Novel Hall for the Performing Arts, Taipei, Taiwan; April 18, 2014
I’ve seen a lot of enjoyable shows by Cloud Gate 2 (雲門2) over the years. Even so, I suppose coming away from a performance disappointed was almost certain to happen sooner or later. But that didn’t stop it being a big surprise when the day finally came. And not only disappointed, but also drained after a very long evening (we finally escaped after three hours) of often difficult dance.
This year sees Cloud Gate 2, Cloud Gate Dance Theatre’s (雲門舞集) sister ensemble, celebrate its 15th anniversary. Opening proceedings, a short film showed the company at work: in communities and small settings, on tour in New York, and with family and friends. It was full of joie de vivre. It was full of the brightness and the joy of dance. It was full of what the company is best known for. What a shame there wasn’t even a hint of that in new Artistic Director Cheng Tsung-lung’s (鄭宗龍) ambitious – perhaps too ambitious – debut Spring Riot (春鬥) programme.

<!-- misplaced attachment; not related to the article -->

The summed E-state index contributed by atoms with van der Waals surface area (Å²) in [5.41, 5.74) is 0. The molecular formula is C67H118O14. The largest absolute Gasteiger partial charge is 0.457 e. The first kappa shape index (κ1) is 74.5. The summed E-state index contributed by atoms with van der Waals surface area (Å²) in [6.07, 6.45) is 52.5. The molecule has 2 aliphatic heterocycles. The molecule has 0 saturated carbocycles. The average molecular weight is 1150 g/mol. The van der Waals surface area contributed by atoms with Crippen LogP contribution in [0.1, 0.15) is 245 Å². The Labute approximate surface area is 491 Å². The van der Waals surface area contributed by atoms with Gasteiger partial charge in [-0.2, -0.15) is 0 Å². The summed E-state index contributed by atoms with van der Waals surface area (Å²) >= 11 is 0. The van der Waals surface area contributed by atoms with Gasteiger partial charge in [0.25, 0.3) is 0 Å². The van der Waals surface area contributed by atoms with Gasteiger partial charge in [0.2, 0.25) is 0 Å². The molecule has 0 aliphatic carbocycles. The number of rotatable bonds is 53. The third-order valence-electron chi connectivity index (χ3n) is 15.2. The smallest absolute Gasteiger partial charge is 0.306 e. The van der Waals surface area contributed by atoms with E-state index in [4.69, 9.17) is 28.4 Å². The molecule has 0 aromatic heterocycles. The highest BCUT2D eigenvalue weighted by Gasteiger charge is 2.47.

Cheng’s “Dorian Gray” (杜連魁) makes extensive use of text from Oscar Wilde’s novel. Using spoken word in place of music is an approach riddled with difficulties; not least the expectation that what the eyes see should relate directly to what the ears hear; not something, of course, that has to follow. Even so, the results can be outstanding. That was not the case here
In the book, and spoken during the piece, Basil Hallward (the artist of the picture) says to Harry (its owner), “Every portrait that is painted with feeling is a portrait of the artist, not of the sitter.” Cheng’s work partly follows just that line. Some of what he shows are his personal responses to the literary work, not a dance representation of it, but elsewhere the symbolism is clearer, and there’s even some literal acting out of the spoken word. So is it supposed to be narrative or not? Good question. Lots of ideas and images come and go; too many. The outcome is like one of those dishes concocted by a TV cookery show contestant who didn’t know when to stop tossing in the different ingredients.